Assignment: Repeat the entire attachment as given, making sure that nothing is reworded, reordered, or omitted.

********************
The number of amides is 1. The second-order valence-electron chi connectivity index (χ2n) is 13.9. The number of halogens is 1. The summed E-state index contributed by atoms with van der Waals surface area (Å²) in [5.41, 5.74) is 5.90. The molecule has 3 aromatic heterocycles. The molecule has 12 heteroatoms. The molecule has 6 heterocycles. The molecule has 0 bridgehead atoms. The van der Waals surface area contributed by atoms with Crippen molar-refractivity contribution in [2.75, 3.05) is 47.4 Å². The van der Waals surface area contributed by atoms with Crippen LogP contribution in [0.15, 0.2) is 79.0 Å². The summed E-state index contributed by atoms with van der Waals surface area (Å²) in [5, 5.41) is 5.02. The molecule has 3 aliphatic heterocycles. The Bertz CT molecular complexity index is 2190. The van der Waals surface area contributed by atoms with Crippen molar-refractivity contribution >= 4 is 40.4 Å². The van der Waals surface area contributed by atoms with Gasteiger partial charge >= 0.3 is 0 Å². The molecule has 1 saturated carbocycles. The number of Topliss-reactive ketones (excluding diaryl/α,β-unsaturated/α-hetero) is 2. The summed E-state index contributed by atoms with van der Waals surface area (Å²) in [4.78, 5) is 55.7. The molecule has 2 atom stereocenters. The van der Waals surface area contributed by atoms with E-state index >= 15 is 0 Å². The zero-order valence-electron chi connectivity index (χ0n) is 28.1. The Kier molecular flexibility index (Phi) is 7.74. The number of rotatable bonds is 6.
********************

The number of amides is 1. The second-order valence-electron chi connectivity index (χ2n) is 13.9. The number of halogens is 1. The summed E-state index contributed by atoms with van der Waals surface area (Å²) in [5.41, 5.74) is 5.90. The molecule has 3 aromatic heterocycles. The molecule has 12 heteroatoms. The molecule has 6 heterocycles. The molecule has 0 bridgehead atoms. The van der Waals surface area contributed by atoms with Crippen molar-refractivity contribution in [2.75, 3.05) is 47.4 Å². The van der Waals surface area contributed by atoms with Crippen LogP contribution in [0.15, 0.2) is 79.0 Å². The summed E-state index contributed by atoms with van der Waals surface area (Å²) in [5, 5.41) is 5.02. The molecule has 3 aliphatic heterocycles. The Bertz CT molecular complexity index is 2190. The van der Waals surface area contributed by atoms with Crippen molar-refractivity contribution >= 4 is 40.4 Å². The van der Waals surface area contributed by atoms with Gasteiger partial charge >= 0.3 is 0 Å². The molecule has 1 saturated carbocycles. The number of Topliss-reactive ketones (excluding diaryl/α,β-unsaturated/α-hetero) is 2. The summed E-state index contributed by atoms with van der Waals surface area (Å²) in [4.78, 5) is 55.7. The molecule has 2 atom stereocenters. The van der Waals surface area contributed by atoms with E-state index >= 15 is 0 Å². The zero-order valence-electron chi connectivity index (χ0n) is 28.1. The Kier molecular flexibility index (Phi) is 7.74. The number of rotatable bonds is 6.